“On a larger level what it also deals with is the history of the house which was for young Aboriginal girls who weren’t treated all that well. So the ghost of these young Aboriginal girls still haunts their house and the one person who can sense this strongly is the little kid ‘Fish’ who is intellectually disabled. He is the one who can sense all this,” he says.

“There is a fantastic resolution and in a way for me it’s like an analogy for Australia.

“I mean the house is their home just as Australia is our home and I think the larger theme says until you deal honestly with your past then you can’t be quite comfortable in that house.

“It’s funny I never got that from the original book, but I get it very, very strongly from this version of it.

“Everyone thinks they’ve read Cloudstreet and knows it, but of course they don’t. There is a great sense of ownership but I think this it’s a great screen version for people who haven’t read the book. What Tim has done is really condensed that book, but not in a Readers Digest kind of way. He has distilled, I think, the essence of the book -a long, rambling book into six and half hours of cinema.”

Winton adapted the screenplay, his first for television, in consultation with producer Greg Haddrick from Screentime.

“At the Perth launch Tim gave this great quote where he said, ‘I am the bloke for whom the t-shirt was invented that says Does Not Play With Others.’ Because he is not a collaborator. He said, ‘The only collaboration I have done in 30 years is with my wife,'” says Morrell.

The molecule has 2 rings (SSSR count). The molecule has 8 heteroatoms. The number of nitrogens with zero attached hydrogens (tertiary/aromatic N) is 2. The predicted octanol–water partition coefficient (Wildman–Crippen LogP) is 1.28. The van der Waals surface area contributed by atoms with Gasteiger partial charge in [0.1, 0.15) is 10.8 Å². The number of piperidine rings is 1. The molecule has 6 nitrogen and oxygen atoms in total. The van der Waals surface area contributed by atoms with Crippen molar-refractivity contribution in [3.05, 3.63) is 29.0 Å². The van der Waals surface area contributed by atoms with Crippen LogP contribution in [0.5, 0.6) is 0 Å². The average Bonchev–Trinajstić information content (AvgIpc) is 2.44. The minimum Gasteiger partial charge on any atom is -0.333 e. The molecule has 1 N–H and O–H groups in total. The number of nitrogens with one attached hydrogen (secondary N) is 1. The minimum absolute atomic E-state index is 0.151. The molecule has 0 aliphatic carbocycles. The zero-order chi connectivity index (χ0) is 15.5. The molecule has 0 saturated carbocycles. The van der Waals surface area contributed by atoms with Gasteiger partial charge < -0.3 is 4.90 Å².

“So Greg has just done really an amazing job and then of course you’ve got the director Matt Saville who has been the one to watch for couple of years. I think this has given him the material to just shift that gear up to that next level and I think, like all of us, is really proud of the achievement.

“But the other thing that takes this out of the box is that it’s magic realism. We have a talking pig.

“It just suddenly talks and you go ‘Well okay, talking pig.’ You know it’s not over done. And the house lives, the house breathes, the house moves.

“So it also takes you onto another level of not just looking at the costumes and wondering about something’s authenticity. It does really transport you somewhere else I think.”

In addition to Cloudstreet, Morrell had a busy 2010 with roles in Rake, Small Time Gangster, Winner and Losers and a new film with Emily Watson and David Wenham called Oranges and Sunshine.

“But to tell you the truth this year I haven’t done a stitch of work and it’s kind of alright,” he admits.

“I got close to a couple of things and they didn’t happen. I knocked back a couple of plays because I thought I wasn’t as passionate about them as I should be. In some ways when you give those messages to the universe, the universe says ‘Okay so you want to be quiet for a while?’

“And you know I am fine with that. I am also an Artist so I’ve got some exhibitions that are coming up later in the year. I did a whole series of photographs on the Cloudstreet set. I’ve got them all I’ve got 30 little pieces they are all beautifully framed, and I’m just looking for the right venue.

“But at the moment just excited about everything that’s coming out.”

Cloudstreet premieres 8:30pm Sunday on Showcase.